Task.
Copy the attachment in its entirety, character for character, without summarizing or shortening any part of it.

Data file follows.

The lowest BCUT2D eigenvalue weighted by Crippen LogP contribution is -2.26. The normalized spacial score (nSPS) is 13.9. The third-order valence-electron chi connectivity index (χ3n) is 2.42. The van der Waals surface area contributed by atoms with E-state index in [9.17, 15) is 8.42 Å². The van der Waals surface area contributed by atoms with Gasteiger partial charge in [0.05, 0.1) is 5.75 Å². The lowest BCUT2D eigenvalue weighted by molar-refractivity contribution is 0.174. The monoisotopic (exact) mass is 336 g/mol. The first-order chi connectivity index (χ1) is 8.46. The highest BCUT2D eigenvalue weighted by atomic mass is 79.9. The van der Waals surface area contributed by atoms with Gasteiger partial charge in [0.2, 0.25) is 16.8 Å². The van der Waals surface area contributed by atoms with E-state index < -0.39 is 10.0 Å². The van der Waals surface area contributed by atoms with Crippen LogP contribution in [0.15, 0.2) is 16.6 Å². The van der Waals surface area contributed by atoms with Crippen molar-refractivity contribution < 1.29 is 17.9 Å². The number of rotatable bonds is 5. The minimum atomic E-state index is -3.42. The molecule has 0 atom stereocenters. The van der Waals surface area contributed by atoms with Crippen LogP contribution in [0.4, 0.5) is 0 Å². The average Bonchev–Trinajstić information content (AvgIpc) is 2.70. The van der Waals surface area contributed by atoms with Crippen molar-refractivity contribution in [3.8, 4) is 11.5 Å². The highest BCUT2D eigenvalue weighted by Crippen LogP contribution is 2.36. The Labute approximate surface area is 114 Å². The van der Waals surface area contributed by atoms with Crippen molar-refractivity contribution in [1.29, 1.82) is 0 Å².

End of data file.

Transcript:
The lowest BCUT2D eigenvalue weighted by Crippen LogP contribution is -2.26. The normalized spacial score (nSPS) is 13.9. The third-order valence-electron chi connectivity index (χ3n) is 2.42. The van der Waals surface area contributed by atoms with E-state index in [9.17, 15) is 8.42 Å². The van der Waals surface area contributed by atoms with Gasteiger partial charge in [0.05, 0.1) is 5.75 Å². The lowest BCUT2D eigenvalue weighted by molar-refractivity contribution is 0.174. The monoisotopic (exact) mass is 336 g/mol. The first-order chi connectivity index (χ1) is 8.46. The highest BCUT2D eigenvalue weighted by atomic mass is 79.9. The van der Waals surface area contributed by atoms with Gasteiger partial charge in [0.2, 0.25) is 16.8 Å². The van der Waals surface area contributed by atoms with E-state index < -0.39 is 10.0 Å². The van der Waals surface area contributed by atoms with Crippen LogP contribution in [0.15, 0.2) is 16.6 Å². The van der Waals surface area contributed by atoms with Crippen molar-refractivity contribution < 1.29 is 17.9 Å². The number of rotatable bonds is 5. The minimum atomic E-state index is -3.42. The molecule has 0 atom stereocenters. The van der Waals surface area contributed by atoms with Crippen LogP contribution in [0.4, 0.5) is 0 Å². The average Bonchev–Trinajstić information content (AvgIpc) is 2.70. The van der Waals surface area contributed by atoms with Crippen molar-refractivity contribution in [3.8, 4) is 11.5 Å². The highest BCUT2D eigenvalue weighted by Crippen LogP contribution is 2.36. The Labute approximate surface area is 114 Å². The van der Waals surface area contributed by atoms with Crippen molar-refractivity contribution in [1.29, 1.82) is 0 Å².